A few states across the United States refer to themselves as “walk-through” states. These states issue a temporary nursing license within a few days while waiting for travel nurses to get their official license. This allows travel nurses to start their assignments without delay. These temporary licenses are valid from 1 to 6 months, depending on the state.

To help others with their medical needs while also traveling the country or world, apply now to become a travel nurse. New Directions Staffing has a lot of opportunities for aspirants like you!

Travel nurse jobs

How a Travel Nurse Job Can Be Rewarding & Lucrative

A travel nurse job may be right for you if you have an undying love for healthcare, helping others, and experiencing new cultures! If you answered yes, a travel nurse job could be an excellent choice for you. It offers a unique opportunity for any Registered Nurse (RN) to practice their specialty while at the same time exploring the country. But that’s not all this career has to offer. There’s a whole lot of other reasons to become a travel nurse. In today’s post, we explore several benefits that make travel nursing such a rewarding and lucrative career.

Incredible Perks

One of the primary reasons why a career as a travel dialysis nurse holds a lot of appeal for many RNs is because it provides a wide array of benefits and perks. These include, among others, health, life, and liability insurance. 401K plans may also be included. Sometimes, travel nursing firms (also called staffing companies) offer access to continuing and higher education on top of the competitive travel nurse salary. Others pay for nurse’s licensure. The best bit is, most of these benefits are effective as soon as you sign the contract.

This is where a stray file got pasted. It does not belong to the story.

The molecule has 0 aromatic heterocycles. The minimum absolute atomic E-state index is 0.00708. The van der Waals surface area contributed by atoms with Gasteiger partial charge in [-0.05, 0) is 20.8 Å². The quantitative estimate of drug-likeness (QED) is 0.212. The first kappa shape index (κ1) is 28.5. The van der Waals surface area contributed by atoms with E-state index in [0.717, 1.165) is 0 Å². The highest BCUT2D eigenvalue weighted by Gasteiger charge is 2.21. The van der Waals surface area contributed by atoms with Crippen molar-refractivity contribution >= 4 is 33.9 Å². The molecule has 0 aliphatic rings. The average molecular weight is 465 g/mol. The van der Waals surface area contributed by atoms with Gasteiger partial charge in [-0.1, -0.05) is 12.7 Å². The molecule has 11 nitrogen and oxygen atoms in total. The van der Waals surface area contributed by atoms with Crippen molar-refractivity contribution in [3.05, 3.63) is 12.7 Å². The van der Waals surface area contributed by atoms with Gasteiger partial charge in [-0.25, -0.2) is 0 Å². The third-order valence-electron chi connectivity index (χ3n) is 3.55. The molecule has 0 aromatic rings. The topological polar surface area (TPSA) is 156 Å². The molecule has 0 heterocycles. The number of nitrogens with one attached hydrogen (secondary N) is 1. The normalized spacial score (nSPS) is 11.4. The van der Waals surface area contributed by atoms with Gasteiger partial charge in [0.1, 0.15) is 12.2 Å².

Travel Nurse Jobs Offer Choices and Flexibility

What separates travel nursing from a full-time position is the freedom of choice and flexibility. Almost always, travel nurses get to choose their work location as well as work schedules. Even better, special schedule requests and days off are agreed on well in advance. That means you and the nurse manager at the facility will always work out special needs that arise on a mutual basis. This kind of freedom is among the leading reasons why many Registered Nurses opt for travel nurse jobs. 

An Excellent Adventure

We all love experiencing new adventures. Unfortunately, it’s not always possible to get the time (and money) for a cross-country trip while holding a full-time staff position. But, working as a travel nurse gives you a chance to see different parts of the country while still making a difference in the lives of patients wherever you go.

See a Place Before Becoming a Permanent Resident

Are you looking for a new place to call home but can’t figure out where to settle? Working as a travel dialysis nurse may be a good way to explore different places before you choose where to settle. The 13-week period gives you ample time to know and get the actual feel of the area before you decide to become a permanent resident.

Free Housing

There’s no denying that housing, particularly in urban settings, is expensive. But, working as a travel nurse helps you eliminate this expenditure. This is because many travel nursing firms offer a tax-free stipend for quality housing close to your place of work.

Build Your Skills

If you’re looking for an excellent way to build your nursing skills and experience, travel nurse jobs are worth checking out. This gives you a rare opportunity to work in various top facilities across the country, allowing you a unique experience and perspective on multiple places. What’s even better, you get to work alongside other senior nurses and doctors. This, in turn, helps you grow your travel nurse salary even more.

New Directions Staffing